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Kenya’s parliament ratifies trade pact with EU 

NAIROBI (Xinhua) -- Kenya’s Parliament has ratified the Economic Partnership Agreement (EPA) with the European Union (EU) that allows Kenya to export its agricultural products to Europe without attracting tax.

The lawmakers on Tuesday unanimously approved the motion, which signals a start of the East African Community (EAC) Partner States securing the duty free quota free market access to the EU.

The legislators put aside their political differences to vote for ratification of the trade agreement that offers a ray of hope to Kenyan traders, especially those exporting flowers, fruits, fish and livestock products to the 28-member European market.

Speaking later after ratification, Cabinet Secretary for Industry, Trade and Cooperatives Adan Mohamed said the EU had given Kenya until Sept. 30 to ratify the agreement.

“Following the ratification, Kenyan goods will continue to access the EU market duty free and quota free. If Kenya misses the deadline, its products will become uncompetitive in the EU market because they will be charged up to 22 percent duty,” he said.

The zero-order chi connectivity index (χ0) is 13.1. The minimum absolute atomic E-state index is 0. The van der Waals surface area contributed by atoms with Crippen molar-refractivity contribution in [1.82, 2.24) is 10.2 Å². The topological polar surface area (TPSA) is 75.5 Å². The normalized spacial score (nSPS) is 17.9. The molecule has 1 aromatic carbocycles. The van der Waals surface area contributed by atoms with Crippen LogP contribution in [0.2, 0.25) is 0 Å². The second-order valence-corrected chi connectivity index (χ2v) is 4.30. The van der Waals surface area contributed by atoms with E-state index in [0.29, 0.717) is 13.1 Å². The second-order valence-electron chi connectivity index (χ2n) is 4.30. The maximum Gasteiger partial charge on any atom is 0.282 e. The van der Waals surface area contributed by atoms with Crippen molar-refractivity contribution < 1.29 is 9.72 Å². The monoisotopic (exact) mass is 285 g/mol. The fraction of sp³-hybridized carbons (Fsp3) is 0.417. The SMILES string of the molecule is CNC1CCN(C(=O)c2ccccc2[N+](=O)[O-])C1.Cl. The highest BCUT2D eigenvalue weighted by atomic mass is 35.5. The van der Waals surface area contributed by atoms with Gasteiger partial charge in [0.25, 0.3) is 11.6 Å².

The CS noted that the task that lies ahead is for EAC member states to sign the EPA as a bloc and enter a legally binding trade arrangement between them and the EU.

Mohamed said that in the EAC, only Kenya is classified as developing country while the rest are considered to be Least Developing Countries.

“As a result, it is only Kenyan exports to the EU that will attract duty if it doesn’t sign the deal and hence the need for Kenya to ratify it before the deadline,” Mohamed said.

“Exports to the region support four million jobs as well as 2 billion U.S. dollars worth of investments,” he said.

Kenya Association of Manufacturers CEO Phyllis Wakiaga lauded Parliament’s move, and assured local investors that their industries are protected.

“We need to take advantage of opportunities EPA is offering in the EU. We are confident in the next three months we will have everyone on board,” she said, adding that the trade agreement is in the best interest of Kenya as well as the EAC.

Kenya would be the only loser if the rest fail to sign the EPA. The EAC member states and EU have been negotiating a trade agreement to replace the existing non reciprocal trade agreement.

In 2014, five EAC Member States initialed the agreement as a demonstration and commitment of the completion of the agreement.

So far the only EAC members that have signed the agreement are Kenya and Rwanda. Tanzania, Uganda and Burundi are yet to sign the agreement.

Tanzania has asked for an additional three months extension of the deadline in order to seek clarifications of the agreement.



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